Athletes that 'break' under physical and mental stress have capped potential. Durability is far more important that ability.

Just like it is unlikely that your athletes are naturally competent to perform a double back somersault without prior coaching, it is unlikely they will have the mental tools to deal and confront failure without prior coaching and guidance. To a child, failure is scary (and to many adults too!)

The mental strength required to face failure and adversity positively requires proactive coaching. In the same way you would break down a technical skill into chunks and deliver it ‘little and often,’ you should do the same here too. Drip feeding mental training happens daily, with the messages you are telling your athletes, the review processes you use following competition performances and your approach to facilitating failure in training.

Yes, that’s right … FACILITATING FAILURE. Actively encouraging it, creating an environment where it is inevitable, natural, and most importantly acceptable. If you shout at your athletes when they make a mistake, you are not accepting failure, you are critical of it. That will not help an athlete, that will just increase their fear of future poor performance and contribute to 100% syndrome. 

Some of you might be reading this and feeling a little skeptical, perhaps curious as to how you can maintain high standards whilst accepting failure. Embracing failure is not about lowering your standards. The bar remains high, but your process for getting there is different. Let’s look at a fictional example:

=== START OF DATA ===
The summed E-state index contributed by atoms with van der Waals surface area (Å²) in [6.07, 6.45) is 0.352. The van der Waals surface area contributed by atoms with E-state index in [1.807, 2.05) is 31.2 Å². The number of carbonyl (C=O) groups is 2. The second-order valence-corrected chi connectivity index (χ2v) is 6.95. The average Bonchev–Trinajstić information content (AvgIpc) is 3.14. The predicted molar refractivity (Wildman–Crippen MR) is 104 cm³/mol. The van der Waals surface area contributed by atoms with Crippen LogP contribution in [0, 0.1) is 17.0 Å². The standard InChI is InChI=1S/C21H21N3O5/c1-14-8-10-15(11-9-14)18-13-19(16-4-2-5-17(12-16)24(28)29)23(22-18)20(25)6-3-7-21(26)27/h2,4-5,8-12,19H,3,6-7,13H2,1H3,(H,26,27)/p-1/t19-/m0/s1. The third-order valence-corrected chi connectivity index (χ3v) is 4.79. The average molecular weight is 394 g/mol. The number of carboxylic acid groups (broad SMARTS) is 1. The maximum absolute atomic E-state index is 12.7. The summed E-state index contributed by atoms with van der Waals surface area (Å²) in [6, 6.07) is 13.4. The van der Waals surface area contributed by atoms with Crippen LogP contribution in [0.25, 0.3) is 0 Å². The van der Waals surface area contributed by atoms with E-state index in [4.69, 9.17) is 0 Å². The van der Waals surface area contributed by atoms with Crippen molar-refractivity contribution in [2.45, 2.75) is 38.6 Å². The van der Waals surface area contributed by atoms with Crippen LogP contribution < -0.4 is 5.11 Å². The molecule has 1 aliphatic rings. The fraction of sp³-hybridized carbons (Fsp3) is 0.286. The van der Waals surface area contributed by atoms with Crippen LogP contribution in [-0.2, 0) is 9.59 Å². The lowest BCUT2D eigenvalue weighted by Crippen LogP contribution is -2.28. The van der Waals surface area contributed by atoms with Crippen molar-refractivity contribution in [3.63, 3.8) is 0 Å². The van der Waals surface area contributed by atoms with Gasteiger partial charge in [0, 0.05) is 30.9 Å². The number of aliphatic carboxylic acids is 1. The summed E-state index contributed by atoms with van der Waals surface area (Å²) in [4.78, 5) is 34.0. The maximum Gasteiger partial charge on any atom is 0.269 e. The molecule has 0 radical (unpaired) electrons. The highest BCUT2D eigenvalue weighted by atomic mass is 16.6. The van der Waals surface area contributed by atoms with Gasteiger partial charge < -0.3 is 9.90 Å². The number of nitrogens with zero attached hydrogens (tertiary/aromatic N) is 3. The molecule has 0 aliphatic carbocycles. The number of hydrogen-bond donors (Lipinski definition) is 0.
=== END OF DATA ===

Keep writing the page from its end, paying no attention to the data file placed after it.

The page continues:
FICTIONAL EXAMPLE 1

I am working with a young athlete who is performing a new skill; a ‘stalder’ on bars. The athlete, (let’s call her ‘Lucy,’) falls three times in a row attempting the skill. This is a skill she has performed in the previous days absolutely fine. There appears to be no reason why she shouldn’t be able to perform the skill successfully on this day also. 

Scenario/Coaching Response 1

‘Lucy this is ridiculous, there is no reason why you shouldn’t be able to do this, drop your hips harder and snap faster under the bar.’ 

Scenario/Coaching Response 2

I ask the athlete a question; 

‘Why don’t you think you are able to get around the bar?’ 

Lucy and I have a conversation about it. She tells me her opinion, which is not the correct answer, but it doesn’t matter. 

‘OK, what do you need to do to fix that?’ 

Lucy answers. 

‘Great, give it a go and see if it works.'

It doesn’t work. She did what she said, but what she said wasn’t the correct answer.

‘OK, so that didn’t work, can you remember the coaching points that we were talking about the last few days?’

Lucy details the coaching points which she remembers and understands. She applies the points and the skill is successful.

Scenario 1 and 2 delivered the same result. Scenario 2 actually took longer BUT:

Scenario 1 motivated through fear, the worst kind of motivation.

Scenario 1 didn’t encourage Lucy to think for herself.